Ehlers-Danlos syndrome (EDS) is a condition that impacts the joints, skin, and blood vessels that can lead to translucent skin, bruises, dislocations, and more. One thing about living with a health condition is that you are very rarely alone in your struggles. For example, The Mighty is a community full of people with various health conditions who understand what it’s like to live with them. That means you’re surrounded by people who not only “get it,” but they’re able to find relatable humor in their experiences. The Mighty’s editorial assistant Skye, who lives with EDS, posed a question to our EDS community with that in mind. She asked our community to fill in the prompt, “You know you’re an EDS patient when…” Her personal answers were: “Maybe you’ve been sitting at the dinner table with friends when someone points out that you’re sitting with your legs intertwined in an ‘impossible’ position, or you could be on your third specialist appointment of the day and still have physical therapy that evening.  My most recent ‘You know you’re an EDS patient when…’ moment happened when I squatted to play with my dog and my dad said, ‘How does a human move like that? You have frog legs!’” Her fellow zebras understood the assignment, and came forth with their own answers to the prompt immediately. Wait, the way I’m sitting is weird? “I was sitting on the couch watching TV with my mom. She looks at me, ‘Uhm is that seriously comfortable?’ In my head, I’m like ‘You know the answer. I’m 33, you know me.’ I’m like ‘Yes. Yes, I very much am in my pretzel shape.’” – @Dakota0419 “Just yesterday I had a coworker ask me ‘Are you really comfortable like that?’ and I was in a full squat. Feet flat on the ground and knees to my chest. I looked up and said ‘It’s comfier than standing,” and he just shook his head and walked away.” -@Meagancsantaa Ouch, that hurt. “When you can put your legs behind your head but can’t hold a pencil right. When you fall asleep on the couch sideways and your spina bifida vertebra adds two extra fractures and cysts filled with spinal fluid.” – Jessica MacLean “You know you’re an EDS patient when you sleep in the butterfly stretch position and you’ve subluxated your wrist brushing your teeth.” -@Megandorriesfield852 “…When one mosquito bite turns into a whole body itch-fest!” – KJ Did someone say bruises? “…When you wake up with multiple unexplained bruises after a night’s sleep.” – @Moontide99 What about you? How would you answer this prompt ? Let us know below or comment on the original post!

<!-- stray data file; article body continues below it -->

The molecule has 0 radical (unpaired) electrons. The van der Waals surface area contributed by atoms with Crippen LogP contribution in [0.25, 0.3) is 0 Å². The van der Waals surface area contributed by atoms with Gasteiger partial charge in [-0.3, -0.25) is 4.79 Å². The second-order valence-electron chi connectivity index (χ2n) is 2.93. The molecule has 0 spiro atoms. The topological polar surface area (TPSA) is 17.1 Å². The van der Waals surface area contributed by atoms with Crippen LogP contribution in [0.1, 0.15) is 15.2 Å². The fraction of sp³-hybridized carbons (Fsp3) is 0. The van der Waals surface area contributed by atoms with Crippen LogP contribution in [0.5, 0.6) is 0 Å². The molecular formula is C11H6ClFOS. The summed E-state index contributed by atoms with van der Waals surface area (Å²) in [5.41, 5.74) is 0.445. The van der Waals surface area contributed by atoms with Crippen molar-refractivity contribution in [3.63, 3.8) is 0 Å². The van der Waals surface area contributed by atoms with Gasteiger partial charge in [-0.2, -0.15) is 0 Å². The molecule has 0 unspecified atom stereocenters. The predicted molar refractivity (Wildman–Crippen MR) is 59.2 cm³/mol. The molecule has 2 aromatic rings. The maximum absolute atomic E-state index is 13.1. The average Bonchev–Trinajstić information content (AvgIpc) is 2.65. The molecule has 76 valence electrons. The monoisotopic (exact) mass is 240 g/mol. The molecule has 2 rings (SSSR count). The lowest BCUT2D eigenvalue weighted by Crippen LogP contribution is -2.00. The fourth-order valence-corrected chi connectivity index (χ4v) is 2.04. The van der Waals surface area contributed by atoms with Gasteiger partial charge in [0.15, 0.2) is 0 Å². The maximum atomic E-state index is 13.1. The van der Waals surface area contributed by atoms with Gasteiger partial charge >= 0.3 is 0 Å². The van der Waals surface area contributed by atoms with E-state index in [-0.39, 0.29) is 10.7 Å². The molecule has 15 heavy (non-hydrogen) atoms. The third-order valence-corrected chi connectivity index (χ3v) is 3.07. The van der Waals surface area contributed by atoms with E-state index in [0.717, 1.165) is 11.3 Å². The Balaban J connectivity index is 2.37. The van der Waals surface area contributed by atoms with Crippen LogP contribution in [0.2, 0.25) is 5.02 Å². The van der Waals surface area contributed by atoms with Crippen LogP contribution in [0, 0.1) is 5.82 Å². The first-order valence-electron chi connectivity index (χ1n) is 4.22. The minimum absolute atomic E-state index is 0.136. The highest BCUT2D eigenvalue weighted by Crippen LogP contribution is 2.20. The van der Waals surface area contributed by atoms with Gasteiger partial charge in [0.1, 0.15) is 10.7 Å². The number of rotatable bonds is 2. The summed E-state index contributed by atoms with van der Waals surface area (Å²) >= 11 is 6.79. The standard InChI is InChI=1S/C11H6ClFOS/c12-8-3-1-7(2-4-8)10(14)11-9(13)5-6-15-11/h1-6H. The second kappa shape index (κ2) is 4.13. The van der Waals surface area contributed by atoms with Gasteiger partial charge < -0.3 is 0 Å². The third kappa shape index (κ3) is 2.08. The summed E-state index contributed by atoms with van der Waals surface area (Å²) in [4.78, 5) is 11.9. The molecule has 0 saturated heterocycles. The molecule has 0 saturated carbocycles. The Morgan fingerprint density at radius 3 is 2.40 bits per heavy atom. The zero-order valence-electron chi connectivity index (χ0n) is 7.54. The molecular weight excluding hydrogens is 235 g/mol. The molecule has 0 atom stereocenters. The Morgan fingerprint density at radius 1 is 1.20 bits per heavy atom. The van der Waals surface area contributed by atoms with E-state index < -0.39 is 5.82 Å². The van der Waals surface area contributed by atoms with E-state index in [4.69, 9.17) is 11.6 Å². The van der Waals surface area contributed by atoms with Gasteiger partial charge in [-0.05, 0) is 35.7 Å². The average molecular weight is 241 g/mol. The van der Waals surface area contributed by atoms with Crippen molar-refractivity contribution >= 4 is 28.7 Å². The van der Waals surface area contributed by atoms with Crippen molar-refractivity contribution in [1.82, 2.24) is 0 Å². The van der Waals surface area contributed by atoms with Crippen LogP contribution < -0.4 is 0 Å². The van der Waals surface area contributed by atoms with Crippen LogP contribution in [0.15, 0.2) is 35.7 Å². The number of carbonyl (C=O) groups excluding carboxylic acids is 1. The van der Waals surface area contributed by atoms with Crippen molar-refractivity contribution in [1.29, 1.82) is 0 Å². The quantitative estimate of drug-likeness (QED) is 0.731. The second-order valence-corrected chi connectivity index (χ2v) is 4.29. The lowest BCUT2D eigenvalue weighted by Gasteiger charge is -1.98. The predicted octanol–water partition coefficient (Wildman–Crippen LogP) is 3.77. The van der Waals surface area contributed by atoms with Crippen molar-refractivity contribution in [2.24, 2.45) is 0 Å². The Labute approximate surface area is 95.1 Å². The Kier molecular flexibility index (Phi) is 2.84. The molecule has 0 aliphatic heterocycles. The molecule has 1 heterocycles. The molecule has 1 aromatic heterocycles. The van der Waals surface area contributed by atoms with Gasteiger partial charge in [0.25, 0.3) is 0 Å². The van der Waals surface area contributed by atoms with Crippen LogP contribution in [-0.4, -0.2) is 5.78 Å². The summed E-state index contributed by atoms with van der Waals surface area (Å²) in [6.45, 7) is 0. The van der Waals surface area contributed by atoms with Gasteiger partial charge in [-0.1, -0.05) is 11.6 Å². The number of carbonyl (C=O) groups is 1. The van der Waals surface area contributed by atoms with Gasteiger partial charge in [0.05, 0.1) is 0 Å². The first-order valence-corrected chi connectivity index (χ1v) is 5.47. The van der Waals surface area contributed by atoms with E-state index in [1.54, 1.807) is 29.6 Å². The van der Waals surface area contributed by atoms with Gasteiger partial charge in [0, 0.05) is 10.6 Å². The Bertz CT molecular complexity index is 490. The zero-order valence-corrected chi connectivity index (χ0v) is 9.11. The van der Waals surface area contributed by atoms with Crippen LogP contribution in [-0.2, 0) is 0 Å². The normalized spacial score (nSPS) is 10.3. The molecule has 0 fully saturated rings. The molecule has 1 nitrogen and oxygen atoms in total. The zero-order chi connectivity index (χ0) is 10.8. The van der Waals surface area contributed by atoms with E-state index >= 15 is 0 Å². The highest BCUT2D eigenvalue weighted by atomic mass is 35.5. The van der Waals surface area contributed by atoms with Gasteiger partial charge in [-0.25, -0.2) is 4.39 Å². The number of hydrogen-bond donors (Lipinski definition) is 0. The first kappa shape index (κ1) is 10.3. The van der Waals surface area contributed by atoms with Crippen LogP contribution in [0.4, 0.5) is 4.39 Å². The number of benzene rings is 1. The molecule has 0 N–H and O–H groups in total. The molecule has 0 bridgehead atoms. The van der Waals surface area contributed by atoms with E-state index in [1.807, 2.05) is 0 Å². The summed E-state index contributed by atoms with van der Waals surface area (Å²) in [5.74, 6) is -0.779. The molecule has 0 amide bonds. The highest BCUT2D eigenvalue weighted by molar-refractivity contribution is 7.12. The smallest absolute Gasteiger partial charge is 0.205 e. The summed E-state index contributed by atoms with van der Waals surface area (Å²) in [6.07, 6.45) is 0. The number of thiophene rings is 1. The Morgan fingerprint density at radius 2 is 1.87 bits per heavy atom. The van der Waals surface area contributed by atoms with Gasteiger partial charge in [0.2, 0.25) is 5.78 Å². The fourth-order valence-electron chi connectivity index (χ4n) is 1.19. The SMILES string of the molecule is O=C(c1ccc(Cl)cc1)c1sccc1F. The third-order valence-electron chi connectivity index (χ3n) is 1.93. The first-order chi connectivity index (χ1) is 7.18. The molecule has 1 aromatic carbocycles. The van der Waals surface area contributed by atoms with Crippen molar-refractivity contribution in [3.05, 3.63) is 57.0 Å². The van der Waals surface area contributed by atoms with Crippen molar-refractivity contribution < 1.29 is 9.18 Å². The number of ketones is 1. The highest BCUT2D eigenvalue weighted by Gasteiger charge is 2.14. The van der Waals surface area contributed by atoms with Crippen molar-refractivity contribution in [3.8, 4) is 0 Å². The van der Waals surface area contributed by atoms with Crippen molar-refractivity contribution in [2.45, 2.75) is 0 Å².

Community Voices

    This past weekend - Friday June 24th - I got to see Halsey at the Shoreline with my two best friends. To be clear, Halsey was AMAZING! But the venue was shitty...

    I was prepared. I brought my handicapped placard and researched the venue before going. I purchased tickets online that said handicapped accessible tickets with a companion so I got the seat with a handicap and companion seat and also the seat next to the companion - three tickets in total. A week before the concert I checked again to be sure there was handicap parking and indeed it said handicapped parking available.

    The day of the concert we got to the venue, and parking was a mess. We asked eight parking attendents where handicapped parking was, and they just pointed - and didn’t say anything. We finally parked but it wasn’t handicapped parking. The parking lot was uneven and gravely and not paved, which is kinda difficult when you're in a wheelchair. We got out of the car to assemble my wheelchair.

    We had to walk a little ways to get to the venue. On our way over, we saw the parking lot where all the handicapped parking was. Austin asked one of the staff members if we could park there and she said yes just ask one of the shuttles to shuttle you back to your car and put his hazard lights on. But, once Austin got his car but yet another staff member said he couldn’t park there, and made him go back to his original parking spot. It was confusing and disorganized, as if people at Shoreline aren’t used to disabled people coming to concerts with their friends at all.